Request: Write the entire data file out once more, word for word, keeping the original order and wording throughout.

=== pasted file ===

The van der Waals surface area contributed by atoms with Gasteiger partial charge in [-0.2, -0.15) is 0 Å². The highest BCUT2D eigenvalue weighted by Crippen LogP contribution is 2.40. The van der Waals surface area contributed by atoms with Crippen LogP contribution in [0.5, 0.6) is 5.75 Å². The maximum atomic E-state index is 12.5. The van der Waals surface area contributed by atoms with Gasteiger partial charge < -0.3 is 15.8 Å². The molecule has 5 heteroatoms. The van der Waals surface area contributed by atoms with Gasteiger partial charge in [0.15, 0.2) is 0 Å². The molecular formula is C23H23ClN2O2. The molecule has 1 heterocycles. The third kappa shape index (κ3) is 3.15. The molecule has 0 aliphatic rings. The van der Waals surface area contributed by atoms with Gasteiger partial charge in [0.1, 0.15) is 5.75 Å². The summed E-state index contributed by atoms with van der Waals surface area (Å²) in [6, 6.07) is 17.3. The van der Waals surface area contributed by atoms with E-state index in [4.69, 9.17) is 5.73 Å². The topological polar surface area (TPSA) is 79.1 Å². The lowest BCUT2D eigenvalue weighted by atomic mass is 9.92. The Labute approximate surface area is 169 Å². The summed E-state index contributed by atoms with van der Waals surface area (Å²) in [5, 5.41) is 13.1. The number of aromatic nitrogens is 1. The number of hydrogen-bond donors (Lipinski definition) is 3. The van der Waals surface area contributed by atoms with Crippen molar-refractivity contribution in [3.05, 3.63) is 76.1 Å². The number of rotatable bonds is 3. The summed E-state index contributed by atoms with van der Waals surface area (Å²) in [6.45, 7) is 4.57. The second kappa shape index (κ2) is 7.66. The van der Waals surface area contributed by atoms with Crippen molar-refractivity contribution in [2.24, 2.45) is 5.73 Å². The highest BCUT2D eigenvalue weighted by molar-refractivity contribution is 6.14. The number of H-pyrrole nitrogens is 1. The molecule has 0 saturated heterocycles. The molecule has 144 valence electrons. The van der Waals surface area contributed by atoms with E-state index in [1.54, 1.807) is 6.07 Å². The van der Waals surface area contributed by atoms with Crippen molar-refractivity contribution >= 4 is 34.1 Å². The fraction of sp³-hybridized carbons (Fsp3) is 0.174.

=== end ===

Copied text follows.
The van der Waals surface area contributed by atoms with Gasteiger partial charge in [-0.2, -0.15) is 0 Å². The highest BCUT2D eigenvalue weighted by Crippen LogP contribution is 2.40. The van der Waals surface area contributed by atoms with Crippen LogP contribution in [0.5, 0.6) is 5.75 Å². The maximum atomic E-state index is 12.5. The van der Waals surface area contributed by atoms with Gasteiger partial charge < -0.3 is 15.8 Å². The molecule has 5 heteroatoms. The van der Waals surface area contributed by atoms with Gasteiger partial charge in [0.15, 0.2) is 0 Å². The molecular formula is C23H23ClN2O2. The molecule has 1 heterocycles. The third kappa shape index (κ3) is 3.15. The molecule has 0 aliphatic rings. The van der Waals surface area contributed by atoms with Gasteiger partial charge in [0.1, 0.15) is 5.75 Å². The summed E-state index contributed by atoms with van der Waals surface area (Å²) in [6, 6.07) is 17.3. The van der Waals surface area contributed by atoms with E-state index in [4.69, 9.17) is 5.73 Å². The topological polar surface area (TPSA) is 79.1 Å². The lowest BCUT2D eigenvalue weighted by atomic mass is 9.92. The Labute approximate surface area is 169 Å². The summed E-state index contributed by atoms with van der Waals surface area (Å²) in [5, 5.41) is 13.1. The number of aromatic nitrogens is 1. The number of hydrogen-bond donors (Lipinski definition) is 3. The van der Waals surface area contributed by atoms with Crippen molar-refractivity contribution in [3.05, 3.63) is 76.1 Å². The number of rotatable bonds is 3. The summed E-state index contributed by atoms with van der Waals surface area (Å²) in [6.45, 7) is 4.57. The second kappa shape index (κ2) is 7.66. The van der Waals surface area contributed by atoms with Crippen molar-refractivity contribution in [2.24, 2.45) is 5.73 Å². The highest BCUT2D eigenvalue weighted by molar-refractivity contribution is 6.14. The number of H-pyrrole nitrogens is 1. The molecule has 0 saturated heterocycles. The molecule has 144 valence electrons. The van der Waals surface area contributed by atoms with E-state index in [1.54, 1.807) is 6.07 Å². The van der Waals surface area contributed by atoms with Crippen molar-refractivity contribution >= 4 is 34.1 Å². The fraction of sp³-hybridized carbons (Fsp3) is 0.174.